As for intolerances, my younger daughter has wheat, gluten & dairy intolerance - at first, I found it difficult to cater well for her but after going into it all with her and looking around there are in fact quite a few things which are fine, including a few meats of course. It's meant that the menu is actually better for us all and she is looking so much brighter. Then the other week my older daughter found out she is lactose intolerant - at least I am now prepared! There is a brilliant book called 'Low Fod-Map Foods' which, though a little mind-blowing, is really useful.

Keep up the good work, despite the occasional weird question; your research knows no boundaries!


Eric Dierker from Spring Valley, CA. U.S.A. on August 02, 2018:

Yes Linda Carbon Dioxide is on some labels I have seen lately. I think sodas - note I never buy them, but I still read the labels as a hobby. (I have got to get a life ;-)

Linda Lum (author) from Washington State, USA on August 02, 2018:

Eric, baking powder and baking soda both have their uses and are both involved in leavening (making things raise, like cakes, or biscuits). But, they aren't interchangeable. I'll explain on Monday. Carbon dioxide?

Eric Dierker from Spring Valley, CA. U.S.A. on August 02, 2018:

Ojos y sesos or Ojos y Cabezas in Spanglish. We had a favorite food cart in Rosarito. 3 of us were there. I ran across the street to get fresh shrimp and massive amounts of Carne Asada, tortillas and the like.

They ordered for me and my tacos were ready when I got back. My "friends" thought they were funny and got me eyes and brains. Tricked me but it was good. They had our regular carnitas. They both got Tourista. We still laugh about it.

This just made me remember.

In that I am a nutrition label reading freak, I would like to see it for the guinea pigs ;-)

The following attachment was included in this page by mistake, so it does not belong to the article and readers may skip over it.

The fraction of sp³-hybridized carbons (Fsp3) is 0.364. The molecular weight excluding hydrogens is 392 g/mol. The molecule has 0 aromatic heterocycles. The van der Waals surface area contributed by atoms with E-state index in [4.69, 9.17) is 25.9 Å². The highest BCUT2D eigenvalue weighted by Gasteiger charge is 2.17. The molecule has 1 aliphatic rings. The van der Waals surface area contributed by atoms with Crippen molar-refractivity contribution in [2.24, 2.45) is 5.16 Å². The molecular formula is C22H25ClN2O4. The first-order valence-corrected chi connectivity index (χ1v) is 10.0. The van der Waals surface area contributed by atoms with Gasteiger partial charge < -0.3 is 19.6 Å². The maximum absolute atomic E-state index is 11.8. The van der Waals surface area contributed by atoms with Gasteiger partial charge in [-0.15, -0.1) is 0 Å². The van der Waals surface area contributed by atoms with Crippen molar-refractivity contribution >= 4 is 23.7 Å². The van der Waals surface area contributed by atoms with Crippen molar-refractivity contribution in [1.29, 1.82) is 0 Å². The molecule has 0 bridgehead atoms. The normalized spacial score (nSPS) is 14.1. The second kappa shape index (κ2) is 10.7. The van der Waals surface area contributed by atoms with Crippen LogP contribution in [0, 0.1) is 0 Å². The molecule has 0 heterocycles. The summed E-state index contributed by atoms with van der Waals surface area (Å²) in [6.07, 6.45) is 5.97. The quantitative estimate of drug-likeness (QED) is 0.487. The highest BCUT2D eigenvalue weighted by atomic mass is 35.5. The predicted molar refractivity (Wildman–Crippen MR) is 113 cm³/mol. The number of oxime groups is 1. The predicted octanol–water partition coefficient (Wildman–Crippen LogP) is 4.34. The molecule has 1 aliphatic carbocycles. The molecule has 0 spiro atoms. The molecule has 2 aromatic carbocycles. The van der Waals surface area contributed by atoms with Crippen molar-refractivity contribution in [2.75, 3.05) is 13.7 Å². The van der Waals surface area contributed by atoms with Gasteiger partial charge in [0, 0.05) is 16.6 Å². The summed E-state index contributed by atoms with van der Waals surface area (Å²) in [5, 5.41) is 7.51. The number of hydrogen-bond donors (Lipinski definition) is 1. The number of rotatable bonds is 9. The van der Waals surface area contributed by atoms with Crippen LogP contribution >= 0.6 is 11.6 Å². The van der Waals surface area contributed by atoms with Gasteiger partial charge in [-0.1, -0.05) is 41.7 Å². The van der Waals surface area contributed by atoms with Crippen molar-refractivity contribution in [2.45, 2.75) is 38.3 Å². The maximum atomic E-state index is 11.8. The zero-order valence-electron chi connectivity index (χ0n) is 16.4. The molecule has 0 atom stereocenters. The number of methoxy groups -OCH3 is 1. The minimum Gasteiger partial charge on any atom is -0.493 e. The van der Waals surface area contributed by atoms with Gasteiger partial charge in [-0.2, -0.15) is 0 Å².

Hey, what is your take on baking soda or baking powder. I am a bit confused. And what is up with that carbon dioxide?

Linda Lum (author) from Washington State, USA on August 01, 2018:

Manatita, thank you for your kind words. I have not written on veganism; perhaps I should but I'm not sure if my heart would really be in it. My younger daughter tried it for a while--as long as I was doing the grocery shopping she was fine with it. Once she moved away from home (university) she discovered how difficult it truly is (this was 15 years ago). Now, she is a vegetarian, no meat, but she allows dairy, eggs, and honey into her diet.

Our mutual friend FlourishAnyway wrote an extensive article on the vegetarian diet. Look for "Vegan for a Month Challenge: My Experience and Outcomes."

manatita44 from london on August 01, 2018:

They are discussing veganism on LBC radio right now. More sportsmen are getting into it. Yes, you are getting senile? Did'nt I speak to you yesterday? Lol.

Have you done anything on veganism and its usefulness? You write so well! One of my favourite writers!

Linda Lum (author) from Washington State, USA on July 31, 2018:

Chitrangada, this was a strange one for sure. Especially now that the weather is so very hot, a cold fruit salad is refreshing (and not heating up the kitchen with cooking it welcome as well).

Thank you for your kind words.

Linda Lum (author) from Washington State, USA on July 31, 2018:

Rinita that is a great question. I will definitely add it to the mix for next week. Thank you so much.

Chitrangada Sharan from New Delhi, India on July 31, 2018:

Interesting questions and answers, and some strange ones too.

Fruit salad is my all time favourite. There are immense possibilities to make it, with variations in fruits, dressings etc. Always opting for the fresh ingredients is the key to making good fruit salad.

And you provide some very useful tips.

Thanks for sharing!

Rinita Sen on July 31, 2018:

Hi Linda, diverse mailbag this week for sure. I got an easier question for you (hopefully). I drink coconut milk daily, and the one I that I buy is UHT treated. Apparently it is a process to kill bacteria. Now if I want to make coconut milk at home, there is no way to do a UHT, or maybe there is, I don't know. In that case is it not advisable to make it at home? If you happen to know anything, that would be great. Thanks!

Linda Lum (author) from Washington State, USA on July 30, 2018:

John doesn't this demonstrate what an amazing world in which we live? Root beer and ginger beer have similarities but are not derived from the same substances so vary in taste.

I can't in my wildest imagination see eating a plate of guinea pig.

However, your comment makes me think back to years (MANY years) ago when my city-slicker sister was living in a new home with her farmer husband. They had two little boys and were raising vegetables, chickens, and a couple of steers. One day instead of two steers there was only one. And then they sat down to eat a steak dinner. Somehow my little nephews put two and two together and recognized that they were eating Bucky!!